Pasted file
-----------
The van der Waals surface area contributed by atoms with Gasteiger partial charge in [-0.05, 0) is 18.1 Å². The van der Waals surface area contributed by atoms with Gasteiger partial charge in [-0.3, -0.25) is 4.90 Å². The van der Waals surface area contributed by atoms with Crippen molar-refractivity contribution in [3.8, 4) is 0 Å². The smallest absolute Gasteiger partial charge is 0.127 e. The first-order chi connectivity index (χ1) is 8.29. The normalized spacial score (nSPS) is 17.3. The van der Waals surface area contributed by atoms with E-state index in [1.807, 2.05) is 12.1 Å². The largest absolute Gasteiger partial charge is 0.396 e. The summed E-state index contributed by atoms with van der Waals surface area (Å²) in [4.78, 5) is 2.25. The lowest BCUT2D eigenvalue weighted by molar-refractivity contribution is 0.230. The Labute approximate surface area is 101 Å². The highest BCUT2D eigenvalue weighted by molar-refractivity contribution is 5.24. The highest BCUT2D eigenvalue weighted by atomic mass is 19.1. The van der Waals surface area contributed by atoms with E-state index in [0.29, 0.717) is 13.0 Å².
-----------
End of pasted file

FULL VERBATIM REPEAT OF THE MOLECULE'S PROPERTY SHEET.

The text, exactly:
The van der Waals surface area contributed by atoms with Gasteiger partial charge in [-0.05, 0) is 18.1 Å². The van der Waals surface area contributed by atoms with Gasteiger partial charge in [-0.3, -0.25) is 4.90 Å². The van der Waals surface area contributed by atoms with Crippen molar-refractivity contribution in [3.8, 4) is 0 Å². The smallest absolute Gasteiger partial charge is 0.127 e. The first-order chi connectivity index (χ1) is 8.29. The normalized spacial score (nSPS) is 17.3. The van der Waals surface area contributed by atoms with E-state index in [1.807, 2.05) is 12.1 Å². The largest absolute Gasteiger partial charge is 0.396 e. The summed E-state index contributed by atoms with van der Waals surface area (Å²) in [4.78, 5) is 2.25. The lowest BCUT2D eigenvalue weighted by molar-refractivity contribution is 0.230. The Labute approximate surface area is 101 Å². The highest BCUT2D eigenvalue weighted by molar-refractivity contribution is 5.24. The highest BCUT2D eigenvalue weighted by atomic mass is 19.1. The van der Waals surface area contributed by atoms with E-state index in [0.29, 0.717) is 13.0 Å².